In our "The Big Five" blog post, we identified the five components that reading studies show promote reading success. In this blog post, we will look further into the first skill young readers should know - Phonemic Awareness.
Phonemic awareness is the ability for students to hear and manipulate sounds. It is a precursor to reading, but does NOT involve any reading of words in print. Studies support that a young reader’s ability to manipulate the sounds heard is an indicator of early reading success.
There is a general hierarchy of phonemic awareness skills or abilities that children should acquire prior to and in the early stages of learning to read.
STEP 1 - Rhyme: When words rhyme, they sound the same at the end. For example, dog, log, and jog. Children should be able to identify and produce words that rhyme.
STEP 2 - Beginning, Ending, and Medial Sounds: Children should be able to identify and produce words that have the same beginning sound, ending sound, or medial sound.
STEP 3 - Phoneme Blending: Words are made by putting sounds together. Children should be able to be given sounds of a word and produce the word. For example, /t/ /a/ /p/ makes the word tap.
STEP 4 - Segmenting: First children should work on segmenting sentences into words, then words into syllables, and finally words into sounds. Segmenting simply means breaking down or breaking apart. For example, asking a child to count the words in a sentence, or clap the syllables in their name, or identify the sounds in a given word: tap (/t/ /a/ /p/) will help students to master the task of segmenting properly.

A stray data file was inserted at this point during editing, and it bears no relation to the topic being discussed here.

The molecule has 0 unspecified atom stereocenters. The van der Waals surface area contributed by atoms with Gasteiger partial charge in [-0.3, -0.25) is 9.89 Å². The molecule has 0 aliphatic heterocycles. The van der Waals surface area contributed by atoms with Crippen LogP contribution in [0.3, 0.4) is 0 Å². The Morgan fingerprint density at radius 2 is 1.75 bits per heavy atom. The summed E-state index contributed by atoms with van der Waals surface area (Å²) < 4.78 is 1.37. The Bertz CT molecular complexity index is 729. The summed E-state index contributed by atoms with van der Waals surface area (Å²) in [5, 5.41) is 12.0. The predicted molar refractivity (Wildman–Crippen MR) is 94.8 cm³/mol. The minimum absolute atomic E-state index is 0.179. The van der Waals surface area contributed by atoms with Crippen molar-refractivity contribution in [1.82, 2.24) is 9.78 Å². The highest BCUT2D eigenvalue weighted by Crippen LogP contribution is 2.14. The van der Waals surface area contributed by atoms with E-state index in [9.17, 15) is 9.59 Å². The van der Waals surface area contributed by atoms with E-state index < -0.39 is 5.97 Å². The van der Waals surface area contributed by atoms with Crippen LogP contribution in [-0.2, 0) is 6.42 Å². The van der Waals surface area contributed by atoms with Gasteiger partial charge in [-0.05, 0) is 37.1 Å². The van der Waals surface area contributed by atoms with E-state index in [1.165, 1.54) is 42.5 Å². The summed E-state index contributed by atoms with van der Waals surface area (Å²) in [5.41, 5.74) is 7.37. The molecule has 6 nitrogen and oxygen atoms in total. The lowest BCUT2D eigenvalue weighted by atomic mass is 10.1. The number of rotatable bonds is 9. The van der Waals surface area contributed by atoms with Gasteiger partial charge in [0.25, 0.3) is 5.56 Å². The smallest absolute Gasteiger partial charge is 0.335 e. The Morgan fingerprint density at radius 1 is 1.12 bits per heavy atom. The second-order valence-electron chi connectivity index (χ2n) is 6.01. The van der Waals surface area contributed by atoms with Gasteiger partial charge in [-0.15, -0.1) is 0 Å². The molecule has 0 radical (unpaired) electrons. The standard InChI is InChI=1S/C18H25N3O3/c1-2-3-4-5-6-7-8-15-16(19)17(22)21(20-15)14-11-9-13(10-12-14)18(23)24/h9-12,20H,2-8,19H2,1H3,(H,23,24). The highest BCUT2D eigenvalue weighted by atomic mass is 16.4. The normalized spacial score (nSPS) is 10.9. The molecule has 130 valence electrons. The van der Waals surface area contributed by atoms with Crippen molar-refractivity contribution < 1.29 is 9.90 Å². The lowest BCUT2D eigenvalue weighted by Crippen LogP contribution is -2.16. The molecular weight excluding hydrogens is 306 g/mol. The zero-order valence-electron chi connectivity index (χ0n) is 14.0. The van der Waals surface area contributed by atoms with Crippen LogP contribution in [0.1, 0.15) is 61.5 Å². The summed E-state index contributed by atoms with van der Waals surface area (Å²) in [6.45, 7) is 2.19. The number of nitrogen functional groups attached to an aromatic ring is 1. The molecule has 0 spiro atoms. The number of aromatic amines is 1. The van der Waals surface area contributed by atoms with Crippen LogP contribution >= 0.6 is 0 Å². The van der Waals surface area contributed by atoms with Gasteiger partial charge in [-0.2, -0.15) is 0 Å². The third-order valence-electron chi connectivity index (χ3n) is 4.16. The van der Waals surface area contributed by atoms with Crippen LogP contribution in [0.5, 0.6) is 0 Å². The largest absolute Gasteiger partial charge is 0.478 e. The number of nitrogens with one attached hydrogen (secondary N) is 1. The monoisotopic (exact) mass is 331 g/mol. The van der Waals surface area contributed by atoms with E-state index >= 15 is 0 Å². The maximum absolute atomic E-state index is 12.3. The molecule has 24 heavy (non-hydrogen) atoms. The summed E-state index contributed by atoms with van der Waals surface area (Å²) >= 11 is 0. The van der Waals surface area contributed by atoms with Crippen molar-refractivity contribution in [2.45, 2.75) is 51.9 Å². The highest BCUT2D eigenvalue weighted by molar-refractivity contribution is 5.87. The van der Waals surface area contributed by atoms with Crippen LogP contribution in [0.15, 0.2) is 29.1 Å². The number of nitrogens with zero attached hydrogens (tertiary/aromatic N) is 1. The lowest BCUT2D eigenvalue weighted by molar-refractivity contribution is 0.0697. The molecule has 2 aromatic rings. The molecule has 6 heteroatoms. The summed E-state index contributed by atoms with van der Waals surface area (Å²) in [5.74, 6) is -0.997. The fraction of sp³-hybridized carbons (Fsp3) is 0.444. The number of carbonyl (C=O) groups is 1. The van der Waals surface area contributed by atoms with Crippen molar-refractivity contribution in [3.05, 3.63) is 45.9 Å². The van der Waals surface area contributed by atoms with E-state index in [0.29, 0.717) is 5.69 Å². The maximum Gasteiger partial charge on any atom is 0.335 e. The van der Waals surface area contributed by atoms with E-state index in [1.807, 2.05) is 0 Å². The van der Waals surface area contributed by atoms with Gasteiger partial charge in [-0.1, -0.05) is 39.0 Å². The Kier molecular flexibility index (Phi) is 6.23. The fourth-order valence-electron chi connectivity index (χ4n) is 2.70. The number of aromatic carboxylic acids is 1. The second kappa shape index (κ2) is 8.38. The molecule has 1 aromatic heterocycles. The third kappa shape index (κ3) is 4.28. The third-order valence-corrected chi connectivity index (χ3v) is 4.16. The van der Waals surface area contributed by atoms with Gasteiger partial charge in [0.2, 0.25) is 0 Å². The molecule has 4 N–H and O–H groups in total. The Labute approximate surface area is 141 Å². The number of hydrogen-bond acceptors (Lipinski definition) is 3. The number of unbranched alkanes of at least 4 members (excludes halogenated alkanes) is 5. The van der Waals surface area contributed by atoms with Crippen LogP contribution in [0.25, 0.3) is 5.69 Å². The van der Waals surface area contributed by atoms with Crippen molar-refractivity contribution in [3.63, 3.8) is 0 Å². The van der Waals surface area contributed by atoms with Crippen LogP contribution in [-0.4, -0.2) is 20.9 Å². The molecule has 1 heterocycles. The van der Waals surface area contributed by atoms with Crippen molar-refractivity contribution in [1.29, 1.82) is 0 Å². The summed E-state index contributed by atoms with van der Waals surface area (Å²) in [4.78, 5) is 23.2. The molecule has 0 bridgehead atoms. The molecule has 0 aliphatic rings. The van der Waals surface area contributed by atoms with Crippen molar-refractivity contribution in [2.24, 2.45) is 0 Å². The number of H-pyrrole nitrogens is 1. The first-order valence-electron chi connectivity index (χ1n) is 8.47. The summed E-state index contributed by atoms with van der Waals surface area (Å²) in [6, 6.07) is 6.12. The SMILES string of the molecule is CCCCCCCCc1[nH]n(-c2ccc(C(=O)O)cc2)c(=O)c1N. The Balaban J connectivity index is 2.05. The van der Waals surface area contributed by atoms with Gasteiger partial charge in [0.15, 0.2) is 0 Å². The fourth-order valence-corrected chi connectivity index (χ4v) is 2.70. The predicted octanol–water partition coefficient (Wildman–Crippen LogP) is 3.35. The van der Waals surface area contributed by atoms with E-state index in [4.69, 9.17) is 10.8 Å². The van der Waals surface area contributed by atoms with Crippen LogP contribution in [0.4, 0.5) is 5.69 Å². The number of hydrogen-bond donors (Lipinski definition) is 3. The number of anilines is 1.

STEP 5 - Manipulation: This is a combination of blending and segmenting. Deleting or changing sounds in words is considered manipulating the word. Segmenting Onsets and Rimes is a great exercise used to re-enforce this skill. An Onset is the segment of the word before the vowel, and a Rime is the segment of the word after the vowel. For example - A child is given a word as in ball, and is asked to take off the /b/ sound, and produce the word, all. An extension of this skill is to ask children to change the /b/ sound in ball to a /t/ sound and produce the new word tall.